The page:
Recent law grads: Forget school rankings, focus on jobs

September 14, 2012
Back to TopCommentsE-mailPrintBookmark and Share

A recent survey by Kaplan Test Prep shows law school applicants are so focused on where a law school ranks that they don’t think affordability or job placement numbers really matter. But recent grads would advise LSAT takers to think otherwise.

A lot of attention is paid to the rankings of law schools by U.S. News and World Report each year, some positive and some negative. I’ve written about them over the past few years with regards to where Indiana’s law schools place on the list. It’s no surprise, then, that a June survey by Kaplan revealed that 32 percent of Kaplan LSAT students cited law school rankings as the most important evaluation factor in deciding where to attend school.

Most – 86 percent – said the rankings are “very important” or “somewhat important.” But a new survey by Kaplan shows that after going through three years of law school, those rankings lose their luster. Just 17 percent of respondents to the Kaplan Bar Review survey said they’d tell applicants that law school rankings should be most important when picking a school. About a quarter each responded that job placement rate or affordability/tuition should be the most important.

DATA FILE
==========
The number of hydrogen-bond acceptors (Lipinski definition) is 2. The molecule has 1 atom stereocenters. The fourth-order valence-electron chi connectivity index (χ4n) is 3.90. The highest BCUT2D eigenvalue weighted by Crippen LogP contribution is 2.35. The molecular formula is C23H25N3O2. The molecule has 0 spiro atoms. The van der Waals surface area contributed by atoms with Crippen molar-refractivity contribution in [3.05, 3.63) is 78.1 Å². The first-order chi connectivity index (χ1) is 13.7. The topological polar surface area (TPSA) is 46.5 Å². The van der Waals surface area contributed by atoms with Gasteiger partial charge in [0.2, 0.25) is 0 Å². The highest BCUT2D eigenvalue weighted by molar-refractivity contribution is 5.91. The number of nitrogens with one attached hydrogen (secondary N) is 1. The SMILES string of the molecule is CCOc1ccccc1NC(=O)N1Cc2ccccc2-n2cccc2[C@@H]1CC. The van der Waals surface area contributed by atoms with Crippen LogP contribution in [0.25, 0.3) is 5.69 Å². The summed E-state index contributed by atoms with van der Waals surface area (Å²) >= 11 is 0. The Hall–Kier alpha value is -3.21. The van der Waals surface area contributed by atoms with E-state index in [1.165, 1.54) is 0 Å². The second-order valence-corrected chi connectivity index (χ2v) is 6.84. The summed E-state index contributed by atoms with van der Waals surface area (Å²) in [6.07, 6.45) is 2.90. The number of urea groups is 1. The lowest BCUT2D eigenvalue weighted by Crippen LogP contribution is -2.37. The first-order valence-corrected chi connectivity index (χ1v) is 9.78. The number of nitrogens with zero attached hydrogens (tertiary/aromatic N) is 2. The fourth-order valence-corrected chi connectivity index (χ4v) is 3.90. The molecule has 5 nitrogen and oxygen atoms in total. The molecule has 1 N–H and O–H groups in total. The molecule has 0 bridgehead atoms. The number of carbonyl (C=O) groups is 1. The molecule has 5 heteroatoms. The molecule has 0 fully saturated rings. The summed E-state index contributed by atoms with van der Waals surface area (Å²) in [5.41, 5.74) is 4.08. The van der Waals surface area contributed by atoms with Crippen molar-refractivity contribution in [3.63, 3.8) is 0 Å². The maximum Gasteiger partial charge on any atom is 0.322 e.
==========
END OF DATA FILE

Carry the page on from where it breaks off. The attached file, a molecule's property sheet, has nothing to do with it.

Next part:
Remember those LSAT takers? Only 13 percent of them said affordability was the most important factor to them, and just 8 percent cited job placement rates as their top priority.

You’ve got three years to become jaded, law applicants. Perhaps the grads who responded to the survey were just like you, but after attending school and going far into debt and unable to find a job, they changed their minds about the importance of rankings. The survey doesn’t say whether the grads had jobs lined up after they passed the bar.

The grads were surveyed in July.
 

ADVERTISEMENT

Post a comment to this story

COMMENTS POLICY
We reserve the right to remove any post that we feel is obscene, profane, vulgar, racist, sexually explicit, abusive, or hateful.
 
You are legally responsible for what you post and your anonymity is not guaranteed.
 
Posts that insult, defame, threaten, harass or abuse other readers or people mentioned in Indiana Lawyer editorial content are also subject to removal. Please respect the privacy of individuals and refrain from posting personal information.
 
No solicitations, spamming or advertisements are allowed. Readers may post links to other informational websites that are relevant to the topic at hand, but please do not link to objectionable material.
 
We may remove messages that are unrelated to the topic, encourage illegal activity, use all capital letters or are unreadable.
 

Messages that are flagged by readers as objectionable will be reviewed and may or may not be removed. Please do not flag a post simply because you disagree with it.

Sponsored by
ADVERTISEMENT